New Brunswickers turn to social media to defy provincial directive around Indigenous land titles
'I still can't understand why they said what they did,' says former lieutenant-governor
People across New Brunswick are taking to Twitter, Facebook and several other social media platforms to say they are on the unceded and unsurrendered territory of the Wolastoqiyik, Mi'kmaq or Peskotomuhkati.
It follows a directive in a memo by Attorney General Ted Flemming for provincial employees to stop acknowledging Indigenous land titles.
Say it loud:<br><br>I would like to acknowledge that the lands on which New Brunswick is situated are the unceded and unsurrendered territories of the Wǝlastǝkewiyik/Wolastoqiyik (Maliseet), Mi’kmaq/Mi’kmaw and Peskotomuhkati (Passamaquoddy).<a href="https://twitter.com/hashtag/landback?src=hash&ref_src=twsrc%5Etfw">#landback</a> <a href="https://twitter.com/hashtag/endsystemicracism?src=hash&ref_src=twsrc%5Etfw">#endsystemicracism</a> <a href="https://t.co/kkvubp72f5">pic.twitter.com/kkvubp72f5</a>—@WolastoqeyNNB
Seems like a good day for us to acknowledge that the Garden is situated on the unceded and unsurrendered territories of the Wǝlastǝkewiyik/Wolastoqiyik (Maliseet). <br><br>Actually, any day is a good day to acknowledge that.—@FredBotGarden
I acknowledge that I am on the unceded and unsurrendered lands of the Wolastoqey, Mi'gmaw, and Peskotomuhkati peoples of so-called "<a href="https://twitter.com/hashtag/NewBrunswick?src=hash&ref_src=twsrc%5Etfw">#NewBrunswick</a>" I look forward to the day when we live up to our obligations and promises set forth in the Peace and Friendship Treaties. <a href="https://t.co/obr3TeXTzH">pic.twitter.com/obr3TeXTzH</a>—@The_KingBee
Please acknowledge the land as unceded and unsurrendered in every speech. Listen carefully at events, meetings, gatherings, etc. (beyond the frilly words that mean nothing). Thank you for passing this info on. 💛 We should all remain aware. <a href="https://twitter.com/hashtag/newbrunswick?src=hash&ref_src=twsrc%5Etfw">#newbrunswick</a> <a href="https://twitter.com/hashtag/unceded?src=hash&ref_src=twsrc%5Etfw">#unceded</a> <a href="https://twitter.com/hashtag/unsurrendered?src=hash&ref_src=twsrc%5Etfw">#unsurrendered</a> <a href="https://t.co/1NL5Tw1Fgm">pic.twitter.com/1NL5Tw1Fgm</a>—@lissyirl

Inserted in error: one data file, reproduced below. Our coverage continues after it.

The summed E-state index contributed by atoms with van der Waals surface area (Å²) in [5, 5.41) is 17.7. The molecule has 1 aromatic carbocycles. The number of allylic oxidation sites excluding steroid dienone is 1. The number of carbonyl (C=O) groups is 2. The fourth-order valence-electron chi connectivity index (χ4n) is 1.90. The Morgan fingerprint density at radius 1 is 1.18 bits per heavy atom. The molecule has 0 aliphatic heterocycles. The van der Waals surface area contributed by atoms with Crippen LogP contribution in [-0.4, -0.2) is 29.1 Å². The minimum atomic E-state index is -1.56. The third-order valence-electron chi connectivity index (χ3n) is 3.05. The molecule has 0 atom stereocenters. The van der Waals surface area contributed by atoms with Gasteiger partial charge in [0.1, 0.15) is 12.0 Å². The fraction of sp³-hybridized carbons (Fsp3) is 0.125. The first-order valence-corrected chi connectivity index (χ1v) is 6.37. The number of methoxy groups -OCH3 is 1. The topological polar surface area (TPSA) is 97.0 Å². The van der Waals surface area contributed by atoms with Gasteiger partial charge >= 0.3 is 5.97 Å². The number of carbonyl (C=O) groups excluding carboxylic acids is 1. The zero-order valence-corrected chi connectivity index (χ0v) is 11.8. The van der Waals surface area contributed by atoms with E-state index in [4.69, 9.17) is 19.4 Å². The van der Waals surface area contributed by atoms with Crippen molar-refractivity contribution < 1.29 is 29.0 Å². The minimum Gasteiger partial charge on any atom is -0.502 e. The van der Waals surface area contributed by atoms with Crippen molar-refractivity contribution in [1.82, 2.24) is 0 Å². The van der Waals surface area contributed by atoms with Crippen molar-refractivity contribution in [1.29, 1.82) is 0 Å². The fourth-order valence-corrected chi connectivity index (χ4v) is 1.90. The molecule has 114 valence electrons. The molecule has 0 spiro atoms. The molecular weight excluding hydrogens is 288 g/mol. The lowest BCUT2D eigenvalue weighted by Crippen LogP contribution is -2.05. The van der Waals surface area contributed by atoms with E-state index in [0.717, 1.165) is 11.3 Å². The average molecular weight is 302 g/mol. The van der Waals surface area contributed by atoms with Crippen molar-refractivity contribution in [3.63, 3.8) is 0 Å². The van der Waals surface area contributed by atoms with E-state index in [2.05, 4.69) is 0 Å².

It's not just individuals. Various groups and organizations have heeded the call for proper land acknowledgement as well, including the New Brunswick Association of Social Workers, Community Forests International and CUPE New Brunswick.
Union prepared to file grievances
"It's our position that if any of our members are disciplined for the use of land acknowledgement that we will fight this as far as we need to, and we will be filing grievances and using any legal tools we may have to protect our members should they choose to use land acknowledgement," CUPE New Brunswick president Stephen Drost said on the new directive.
Drost also expressed concern about how the directive would impact Indigenous workers.
"To come out with such a statement and policy for public service workers, we just think it flies in the face of reconciliation," Drost said. "It's an insult and, at the very least, our members also should be protected by freedom of speech."
On Saturday, the New Brunswick RCMP also posted a statement of land acknowledgement.
In an interview, RCMP spokesperson Cpl. Hans Ouellette said he was unable to comment on whether the province or First Nations leaders had reached out to the force regarding the directive, but said the statement was intended to strengthen relations with First Nations.
The existence of RCMP in this colonial project we call “Canada” is antithetical to Indigenous sovereignty & liberation <br><br>Resigning from your fake jobs does more good for humanity than anything anyone in your organization has ever done since its violent inception <a href="https://twitter.com/hashtag/AbolishTheRCMP?src=hash&ref_src=twsrc%5Etfw">#AbolishTheRCMP</a>—@VictorSzymanski
"Here in our province … our Indigenous community engagement strategy obligates and empowers our employees here as federal public servants, and Canadians, to really play a role in really ensuring we are working toward an improved relationship with Indigenous peoples in Canada," Ouellette said.
Graydon Nicholas, the former lieutenant-governor of New Brunswick, said he is shocked by the directive.
"I still can't understand why they said what they did," Nicholas said.
He said land acknowledgement is a basic principle that acknowledges that Indigenous peoples were here before the arrival of Europeans.
He is encouraged by the show of support from the public.
"A lot of people are ridiculing the government ... because we're supposed to be in a time of trying to proceed in reconciliation with all that's happened in this country."
But he said the government, led by the premier, doesn't seem to understand. "I can't explain why their particular mindset does not accept that fact."
With files from Hadeel Ibrahim, Aidan Cox